The Tulbagh spiderhead is a charming fynbos shrub suited to an informal indigenous garden. It is rather nondescript when not flowering but in spring time when it is in full bloom it is abuzz with a large variety of bees, butterflies and beetles.
Serruria triternata is an erect shrub growing 1 m tall and spreading to 0.5 m. In its natural habitat it is multi-stemmed, robust and sturdy. In cultivation it tends to have a more lax habit.Leaves are needle-like and curve upwards. They are 65–140 mm long and have hard tips.
||Serruria triternata flower heads
Flowering occurs in spring with peak flowering in September. Attractive small silver white flowers are produced in dense flat-topped clusters along branch tips. Flower heads measure 120 mm across and consist of up to 25 headlets, each with 35 individual flowers.
Hairy brown seeds are produced two months after flowering.
The Tulbagh spiderhead is classified as Near Threatened (NT) which means it does not currently qualify for any of the threat categories but is listed in the Red Data book (Raimondo et al. 2009). Its distribution range is about 77 km² in natural mountain fynbos. This habitat is infested with alien pine and hakea which could pose a future threat.
Distribution and habitat
Serruria triternata grows in Hawequas Sandstone Fynbos (Mucina & Rutherford 2006) in the Elandskloof Mountains near Tulbagh. The average rainfall for this vegetation type is 1 197 mm per year, with most rain falling in the winter months of June, July and August. In winter the temperature does occasionally drop below freezing, with S. triternata being able to tolerate very light frosts. In summer hot, dry and often windy conditions are experienced with maximum temperatures reaching 35°C. On the mountains it grows on slopes at an altitude of between 400 and 950 m.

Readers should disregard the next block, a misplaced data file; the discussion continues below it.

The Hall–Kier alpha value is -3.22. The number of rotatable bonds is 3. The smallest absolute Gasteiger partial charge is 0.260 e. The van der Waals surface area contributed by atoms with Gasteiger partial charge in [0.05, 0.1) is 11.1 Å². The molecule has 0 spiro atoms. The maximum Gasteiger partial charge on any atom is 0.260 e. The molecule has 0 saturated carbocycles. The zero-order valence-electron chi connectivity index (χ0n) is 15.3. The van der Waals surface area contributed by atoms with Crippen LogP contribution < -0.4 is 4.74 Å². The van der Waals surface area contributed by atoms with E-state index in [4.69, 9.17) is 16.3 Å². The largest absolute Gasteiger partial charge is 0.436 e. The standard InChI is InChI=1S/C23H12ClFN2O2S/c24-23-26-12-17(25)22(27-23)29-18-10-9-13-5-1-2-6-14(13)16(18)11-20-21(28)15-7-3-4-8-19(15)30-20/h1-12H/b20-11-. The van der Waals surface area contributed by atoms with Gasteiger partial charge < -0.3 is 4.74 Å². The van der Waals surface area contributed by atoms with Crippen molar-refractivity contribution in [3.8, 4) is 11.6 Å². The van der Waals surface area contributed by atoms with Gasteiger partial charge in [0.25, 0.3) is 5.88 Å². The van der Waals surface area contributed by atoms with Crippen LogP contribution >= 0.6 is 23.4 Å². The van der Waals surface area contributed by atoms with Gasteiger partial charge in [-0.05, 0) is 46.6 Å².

Derivation of name and historical aspects
The genus Serruria was named after Dr James Serrurier who was a professor of botany at Utrecht in the early 18th century. Triternata means three times divided into three, referring to the dissected leaves.
Serruria is one of 14 genera making up the Proteaceae family. There are about 55 species within Serruria, all of which are endemic to the winter rainfall fynbos region of the south-western Western Cape. Of these 55 species, 49 species are listed in the current Red Data List, a very scary thought!
The Tulbagh spiderhead is pollinated by various beetles, butterflies and moths. After pollination, seeds are produced and fall to the ground. Each seed has a white waxy tip at its base; this is called an elaiosome and is a favourite food of indigenous ants. Ants disperse the seed by carrying them underground to their nests where they eat off the elaiosome. The seed is now in safe storage, hidden away from predators like mice. Fire moves through the fynbos in late summer, killing all the mother plants of S. triternata. In early winter the rains begin and new seedlings germinate from the ant nests where they were safely protected from the fire.
Serruria triternata pollinators
Left: beetle; Right: butterflies
The leaves of the Tulbagh spiderhead are tough and very narrow. This protects the plant from drying out in the hot sun and drying winds.
Uses and cultural aspects
Serruria triternata was first collected for display at Kirstenbosch in 1988. It is not widely used in horticulture.
Growing Serruria triternata